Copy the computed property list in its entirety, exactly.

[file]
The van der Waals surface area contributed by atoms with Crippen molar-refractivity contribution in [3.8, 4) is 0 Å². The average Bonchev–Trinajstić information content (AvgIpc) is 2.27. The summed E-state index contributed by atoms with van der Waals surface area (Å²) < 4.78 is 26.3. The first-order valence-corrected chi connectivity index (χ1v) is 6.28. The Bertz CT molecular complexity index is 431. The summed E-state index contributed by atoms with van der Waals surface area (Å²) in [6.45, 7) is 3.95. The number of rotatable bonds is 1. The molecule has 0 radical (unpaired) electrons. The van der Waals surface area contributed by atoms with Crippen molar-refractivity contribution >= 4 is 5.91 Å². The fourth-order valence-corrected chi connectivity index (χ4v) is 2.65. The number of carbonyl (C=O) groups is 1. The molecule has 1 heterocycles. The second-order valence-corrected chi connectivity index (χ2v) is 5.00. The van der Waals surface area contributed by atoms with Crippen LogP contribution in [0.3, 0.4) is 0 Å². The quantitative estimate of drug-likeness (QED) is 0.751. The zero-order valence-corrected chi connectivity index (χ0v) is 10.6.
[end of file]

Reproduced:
The van der Waals surface area contributed by atoms with Crippen molar-refractivity contribution in [3.8, 4) is 0 Å². The average Bonchev–Trinajstić information content (AvgIpc) is 2.27. The summed E-state index contributed by atoms with van der Waals surface area (Å²) < 4.78 is 26.3. The first-order valence-corrected chi connectivity index (χ1v) is 6.28. The Bertz CT molecular complexity index is 431. The summed E-state index contributed by atoms with van der Waals surface area (Å²) in [6.45, 7) is 3.95. The number of rotatable bonds is 1. The molecule has 0 radical (unpaired) electrons. The van der Waals surface area contributed by atoms with Crippen molar-refractivity contribution >= 4 is 5.91 Å². The fourth-order valence-corrected chi connectivity index (χ4v) is 2.65. The number of carbonyl (C=O) groups is 1. The molecule has 1 heterocycles. The second-order valence-corrected chi connectivity index (χ2v) is 5.00. The van der Waals surface area contributed by atoms with Crippen LogP contribution in [0.3, 0.4) is 0 Å². The quantitative estimate of drug-likeness (QED) is 0.751. The zero-order valence-corrected chi connectivity index (χ0v) is 10.6.